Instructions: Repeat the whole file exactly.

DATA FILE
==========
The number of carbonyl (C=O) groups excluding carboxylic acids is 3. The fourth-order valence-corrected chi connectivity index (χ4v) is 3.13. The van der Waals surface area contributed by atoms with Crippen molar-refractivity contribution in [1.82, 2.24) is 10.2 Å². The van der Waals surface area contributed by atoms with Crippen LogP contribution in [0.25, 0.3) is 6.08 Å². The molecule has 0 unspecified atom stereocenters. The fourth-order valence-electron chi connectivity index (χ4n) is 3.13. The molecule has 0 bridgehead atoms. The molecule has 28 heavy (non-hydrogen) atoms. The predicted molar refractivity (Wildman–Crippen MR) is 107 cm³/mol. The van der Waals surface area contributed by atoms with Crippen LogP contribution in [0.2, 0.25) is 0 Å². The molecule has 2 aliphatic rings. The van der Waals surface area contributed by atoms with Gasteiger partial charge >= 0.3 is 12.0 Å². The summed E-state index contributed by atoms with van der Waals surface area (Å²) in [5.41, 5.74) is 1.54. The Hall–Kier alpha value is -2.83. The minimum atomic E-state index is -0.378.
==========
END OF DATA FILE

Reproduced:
The number of carbonyl (C=O) groups excluding carboxylic acids is 3. The fourth-order valence-corrected chi connectivity index (χ4v) is 3.13. The van der Waals surface area contributed by atoms with Crippen molar-refractivity contribution in [1.82, 2.24) is 10.2 Å². The van der Waals surface area contributed by atoms with Crippen LogP contribution in [0.25, 0.3) is 6.08 Å². The molecule has 0 unspecified atom stereocenters. The fourth-order valence-electron chi connectivity index (χ4n) is 3.13. The molecule has 0 bridgehead atoms. The molecule has 28 heavy (non-hydrogen) atoms. The predicted molar refractivity (Wildman–Crippen MR) is 107 cm³/mol. The van der Waals surface area contributed by atoms with Crippen LogP contribution in [0.2, 0.25) is 0 Å². The molecule has 2 aliphatic rings. The van der Waals surface area contributed by atoms with Gasteiger partial charge >= 0.3 is 12.0 Å². The summed E-state index contributed by atoms with van der Waals surface area (Å²) in [5.41, 5.74) is 1.54. The Hall–Kier alpha value is -2.83. The minimum atomic E-state index is -0.378.